Al Gore likes to present himself as a tribune of science, warning the world of imminent danger. But he is more like an Old Testament prophet, calling on us to bewail our wrongful conduct and to go and sin no more.
He starts off with the science. The world's climate, he reports, is getting warmer. This accurate report is, however, not set in historic context. World climate has grown warmer and cooler at various times in history. Climate change is not some unique historic event. It is the way the world works.
Not this time, Gore says. What's different is that climate change is being driven by human activity -- to wit, increasing carbon dioxide emissions. Which means, he says, that we have to sharply reduce those emissions. But what the scientists tell us is that some proportion of climate change is caused by human activity and some proportion by natural causes -- and that they can only estimate what those proportions are. The estimates they have produced have varied sharply. The climate change models that have been developed don't account for events of the recent past, much less predict with precision events in the future.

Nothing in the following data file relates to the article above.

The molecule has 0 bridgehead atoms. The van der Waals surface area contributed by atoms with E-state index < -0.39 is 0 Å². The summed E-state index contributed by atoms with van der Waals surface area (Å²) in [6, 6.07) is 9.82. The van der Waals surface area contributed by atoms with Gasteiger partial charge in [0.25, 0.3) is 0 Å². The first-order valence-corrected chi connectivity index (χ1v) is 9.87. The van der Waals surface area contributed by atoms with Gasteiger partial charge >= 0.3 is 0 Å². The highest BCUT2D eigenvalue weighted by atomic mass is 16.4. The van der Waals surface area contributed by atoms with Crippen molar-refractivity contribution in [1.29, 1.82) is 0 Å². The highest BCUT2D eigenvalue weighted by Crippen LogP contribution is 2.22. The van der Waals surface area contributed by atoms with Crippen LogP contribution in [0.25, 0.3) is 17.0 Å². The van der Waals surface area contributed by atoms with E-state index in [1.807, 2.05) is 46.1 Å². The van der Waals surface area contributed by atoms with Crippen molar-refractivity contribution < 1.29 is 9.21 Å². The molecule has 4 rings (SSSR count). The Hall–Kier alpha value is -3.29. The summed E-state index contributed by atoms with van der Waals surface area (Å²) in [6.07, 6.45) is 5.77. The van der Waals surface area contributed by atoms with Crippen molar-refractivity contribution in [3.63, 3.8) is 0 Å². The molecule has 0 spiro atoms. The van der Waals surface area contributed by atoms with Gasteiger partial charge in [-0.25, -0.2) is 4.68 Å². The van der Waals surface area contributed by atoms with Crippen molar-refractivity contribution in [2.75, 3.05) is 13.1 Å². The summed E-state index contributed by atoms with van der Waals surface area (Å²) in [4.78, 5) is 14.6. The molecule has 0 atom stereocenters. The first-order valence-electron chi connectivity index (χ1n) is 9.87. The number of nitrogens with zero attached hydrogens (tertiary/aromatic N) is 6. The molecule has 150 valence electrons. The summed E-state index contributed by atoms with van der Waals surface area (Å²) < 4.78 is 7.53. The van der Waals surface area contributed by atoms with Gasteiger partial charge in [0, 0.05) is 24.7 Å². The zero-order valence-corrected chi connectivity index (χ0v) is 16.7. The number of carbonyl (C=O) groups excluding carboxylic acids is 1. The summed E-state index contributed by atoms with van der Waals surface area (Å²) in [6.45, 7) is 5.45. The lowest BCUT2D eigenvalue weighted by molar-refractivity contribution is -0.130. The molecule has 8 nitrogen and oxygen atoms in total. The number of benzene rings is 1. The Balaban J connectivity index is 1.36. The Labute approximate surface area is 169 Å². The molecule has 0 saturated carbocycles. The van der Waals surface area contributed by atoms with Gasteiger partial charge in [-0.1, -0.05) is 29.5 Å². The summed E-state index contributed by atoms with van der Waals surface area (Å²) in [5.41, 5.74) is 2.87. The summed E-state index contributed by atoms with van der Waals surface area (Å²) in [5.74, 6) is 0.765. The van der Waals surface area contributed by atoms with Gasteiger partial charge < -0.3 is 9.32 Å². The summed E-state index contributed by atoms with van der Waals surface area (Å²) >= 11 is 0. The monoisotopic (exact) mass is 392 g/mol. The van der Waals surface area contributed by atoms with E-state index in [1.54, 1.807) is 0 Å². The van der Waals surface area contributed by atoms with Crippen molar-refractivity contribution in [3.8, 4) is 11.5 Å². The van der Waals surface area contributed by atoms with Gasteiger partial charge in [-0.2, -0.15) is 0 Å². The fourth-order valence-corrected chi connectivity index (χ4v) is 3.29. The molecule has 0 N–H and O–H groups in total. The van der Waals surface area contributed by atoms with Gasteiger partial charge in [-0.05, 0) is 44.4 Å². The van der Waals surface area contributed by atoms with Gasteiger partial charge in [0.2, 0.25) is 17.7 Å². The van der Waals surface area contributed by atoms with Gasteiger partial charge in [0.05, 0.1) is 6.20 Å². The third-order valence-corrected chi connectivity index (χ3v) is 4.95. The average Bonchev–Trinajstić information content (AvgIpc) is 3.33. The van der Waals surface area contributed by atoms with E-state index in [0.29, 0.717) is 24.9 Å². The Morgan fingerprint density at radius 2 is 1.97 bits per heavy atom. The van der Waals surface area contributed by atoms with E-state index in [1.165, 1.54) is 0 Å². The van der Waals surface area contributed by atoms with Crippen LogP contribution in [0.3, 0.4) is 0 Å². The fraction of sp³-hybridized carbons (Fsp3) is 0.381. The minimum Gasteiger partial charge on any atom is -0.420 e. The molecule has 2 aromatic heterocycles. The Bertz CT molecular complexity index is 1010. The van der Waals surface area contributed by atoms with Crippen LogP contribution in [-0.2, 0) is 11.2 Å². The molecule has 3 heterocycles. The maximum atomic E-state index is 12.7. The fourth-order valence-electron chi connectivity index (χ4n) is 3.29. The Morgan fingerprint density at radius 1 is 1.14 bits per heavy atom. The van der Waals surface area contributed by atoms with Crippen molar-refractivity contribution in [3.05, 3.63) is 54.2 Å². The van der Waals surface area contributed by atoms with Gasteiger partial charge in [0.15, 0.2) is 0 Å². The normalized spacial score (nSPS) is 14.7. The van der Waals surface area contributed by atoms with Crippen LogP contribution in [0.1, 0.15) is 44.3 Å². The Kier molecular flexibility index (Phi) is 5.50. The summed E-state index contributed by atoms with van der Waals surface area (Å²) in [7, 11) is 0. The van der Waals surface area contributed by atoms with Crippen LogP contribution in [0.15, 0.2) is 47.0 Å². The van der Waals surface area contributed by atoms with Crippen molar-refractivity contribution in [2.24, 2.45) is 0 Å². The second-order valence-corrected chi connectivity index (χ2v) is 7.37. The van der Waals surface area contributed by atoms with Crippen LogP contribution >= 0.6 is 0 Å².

To which the prophet replies, with religious intensity, that all debate should be over. Those scientists with inconvenient views should be defunded and silenced. We should replace scientific inquiry with faith. We should have faith that climate change -- "global warming" -- is caused primarily by human activity. And we should have faith that the effects will be catastrophic, with rising oceans flooding great cities and pleasant plains and forests broiled by a searing sun.
Even The New York Times bridles at this. After Gore won the Academy Award for his film on climate change, the Times printed an article in which respected scientists -- not Republicans, not on oil company payrolls -- charged that Gore has vastly exaggerated the likelihood of catastrophic effects.
When you read the fine print of even the scientific reports that Gore likes to cite, you find the same thing. Gore foresees a 20-foot rise in sea level -- 240 inches. The IPCC panel report foresees a maximum of 23 inches. Gore says that "our civilization has never experienced any environmental shift remotely similar to this." Geologist Don Easterbrook says there have been shifts up to "20 times greater than the warming in the past century."
Science says that we should learn more about possible bad effects of climate change and calculate rationally how we can mitigate them. As the economic journalist Robert Samuelson points out, there is little that we can feasibly do in the short term to reduce carbon emissions, though over the long term we may be able to develop substitutes for carbon fuels.